Obama’s Florida Gulf Coast visit didn’t do anything ‘except cause a lot of traffic,’ according to Pensacola official

Matthew Boyle Investigative Reporter
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Florida’s Panhandle counties are reporting improved communication and response times to requests for equipment this week, but they don’t attribute any gains to President Obama’s stop in Pensacola last Tuesday as part of his Gulf Coast tour. The counties have taken control of communication and have demanded decision-making power on the ground.

“It didn’t do anything for us as far as I know except cause a lot of traffic,” said Buck Lee, executive director of Pensacola’s Santa Rosa Island Authority said of the presidential pit-stop. “I think the greasy wheel gets the attention.”

Okaloosa County issued an ultimatum to the Unified Command Center last week, and county commissioner Wayne Harris said it has since paid off. The lines of communication are now open. Harris said the Unified Command Center in Mobile, Ala., agreed to fully support anything and everything local officials need.

“We were going to close the pass off and protect our beaches, even if that meant jail time,” Harris said. “We could not afford to wait any longer for help.”

Harris said Obama’s visit to the Gulf Coast has had nothing to do with improvements and he didn’t even come close to Okaloosa County. The only stop the president made in Florida was in Pensacola, which is closer to the Alabama line than Okaloosa County.

“I don’t want to bash the president but he hasn’t made any impact to this area,” Harris said.

National Incident Commander Admiral Thad Allen authorized the creation of deputy incident commanders in Alabama, Mississippi and Florida, to speed up cleanup efforts and close those communication gaps.

“As this crisis continues to evolve, these individuals will help us make sure our states have the autonomy they need to respond as quickly and effectively as possible to problems that arise on the ground,” Allen said in a statement. “We are committed to empowering our state and local authorities with the autonomy and resources they need to meet the evolving threat from this oil spill, and that’s exactly what this new command structure will help us do.”

Though Okaloosa County got favorable results from its recent ultimatum, it still faces a major problem: it hasn’t seen any funding or resources yet from BP or the federal government or the Unified Command Center yet. Until the money starts flowing in from the Unified Command Center, Harris said Okaloosa County will have to pay for cleanup costs from county reserves.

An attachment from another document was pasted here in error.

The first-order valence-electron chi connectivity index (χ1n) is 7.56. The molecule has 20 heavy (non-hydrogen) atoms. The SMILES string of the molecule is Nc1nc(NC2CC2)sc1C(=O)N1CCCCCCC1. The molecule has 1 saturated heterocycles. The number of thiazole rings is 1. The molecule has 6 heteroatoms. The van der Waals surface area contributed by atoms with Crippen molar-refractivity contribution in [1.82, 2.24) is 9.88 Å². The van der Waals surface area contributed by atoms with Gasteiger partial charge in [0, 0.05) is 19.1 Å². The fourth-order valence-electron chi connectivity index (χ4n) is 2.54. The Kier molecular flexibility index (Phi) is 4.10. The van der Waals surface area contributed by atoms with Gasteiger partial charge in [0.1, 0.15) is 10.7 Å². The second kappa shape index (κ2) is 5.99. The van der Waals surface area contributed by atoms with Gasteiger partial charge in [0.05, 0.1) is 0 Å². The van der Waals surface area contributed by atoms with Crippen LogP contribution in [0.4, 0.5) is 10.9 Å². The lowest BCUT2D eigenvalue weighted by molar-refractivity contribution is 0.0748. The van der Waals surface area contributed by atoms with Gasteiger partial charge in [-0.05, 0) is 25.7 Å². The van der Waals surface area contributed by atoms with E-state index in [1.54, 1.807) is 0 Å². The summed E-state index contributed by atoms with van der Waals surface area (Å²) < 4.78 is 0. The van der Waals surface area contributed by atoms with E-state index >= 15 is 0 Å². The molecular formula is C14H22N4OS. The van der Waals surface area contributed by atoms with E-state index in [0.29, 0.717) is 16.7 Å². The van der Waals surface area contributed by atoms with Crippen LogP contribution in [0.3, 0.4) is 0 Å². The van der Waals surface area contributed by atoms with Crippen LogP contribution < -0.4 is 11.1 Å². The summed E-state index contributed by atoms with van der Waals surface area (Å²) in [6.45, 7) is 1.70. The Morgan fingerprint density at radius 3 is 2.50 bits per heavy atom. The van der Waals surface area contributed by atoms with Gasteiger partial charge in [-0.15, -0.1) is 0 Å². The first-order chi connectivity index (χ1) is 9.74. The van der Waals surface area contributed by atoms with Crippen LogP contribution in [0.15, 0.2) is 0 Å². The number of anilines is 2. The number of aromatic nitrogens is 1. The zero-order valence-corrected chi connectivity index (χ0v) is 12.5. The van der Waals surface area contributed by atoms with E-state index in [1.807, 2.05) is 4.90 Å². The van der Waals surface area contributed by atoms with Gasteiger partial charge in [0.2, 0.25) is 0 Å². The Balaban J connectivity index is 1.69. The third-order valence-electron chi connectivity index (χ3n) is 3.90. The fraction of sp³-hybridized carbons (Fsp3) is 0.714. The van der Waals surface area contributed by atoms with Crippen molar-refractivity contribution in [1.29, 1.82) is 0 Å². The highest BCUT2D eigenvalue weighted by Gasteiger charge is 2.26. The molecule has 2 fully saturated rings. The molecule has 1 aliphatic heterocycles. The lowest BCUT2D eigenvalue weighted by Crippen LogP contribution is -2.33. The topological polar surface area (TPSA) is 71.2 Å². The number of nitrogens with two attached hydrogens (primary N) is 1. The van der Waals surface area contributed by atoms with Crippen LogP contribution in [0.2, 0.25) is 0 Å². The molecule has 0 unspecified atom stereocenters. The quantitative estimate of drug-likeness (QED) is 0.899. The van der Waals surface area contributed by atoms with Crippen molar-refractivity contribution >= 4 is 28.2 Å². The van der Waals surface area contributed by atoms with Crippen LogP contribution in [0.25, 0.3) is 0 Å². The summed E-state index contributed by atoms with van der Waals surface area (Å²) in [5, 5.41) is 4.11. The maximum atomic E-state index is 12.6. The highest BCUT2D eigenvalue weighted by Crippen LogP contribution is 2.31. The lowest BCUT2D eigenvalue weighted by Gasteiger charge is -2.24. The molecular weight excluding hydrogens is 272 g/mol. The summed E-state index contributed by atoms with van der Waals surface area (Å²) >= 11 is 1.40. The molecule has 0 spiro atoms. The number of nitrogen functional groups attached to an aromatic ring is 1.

“The problems are exacerbated by delay,” Harris said.

Escambia County is fronting the costs out of its reserves, too. Commissioner Grover Robinson said Escambia County only has about $12 million dollars in reserves, and, though the State of Florida has given about $1.3 million to the county, it might need to use $9 million of the reserve money by the end of July.

Robinson said BP and the Unified Command Center are finally starting to trust local authorities on what works and what doesn’t. “The process is getting better,” he said.

Nearby Santa Rosa County doesn’t have the money to pay for cleanup costs upfront on its own, so it’s depending on the Unified Command Center and is partnering with nearby counties to ensure its response needs are met.

“We are working on better communication,” said Brad Baker, Santa Rosa County’s emergency services coordinator. “We need somebody to be able to communicate with [the] Unified Command [Center] as to what we need.”

On June 11, Baker said his county teamed with Okaloosa and Escambia counties to send a representative to the Unified Command Center to ensure the three counties were adequately represented and received supplies and materials when and where they’re needed.

Baker said the representative’s immediate efforts led to the Unified Command Center placing branch directors in each of the county’s Emergency Operation Centers.

BP, the U.S. Coast Guard and other influential parties have sent permanent liaisons to Escambia County, too, which has helped with communication.

“We’re actually able to walk across the room and talk to somebody instead of waiting for them to return phone calls or e-mails,” said Escambia County Public Information Manager Sonya Daniel.

With tourism rates down at least 30 percent, with some estimates as high as a 70 percent drop-off, the local officials in Escambia, Santa Rosa and Okaloosa counties want to fix the problems before more potential vacationers cancel their trips.

“Tourism is at least a third of our local economy,” Harris said. “We depend on it.”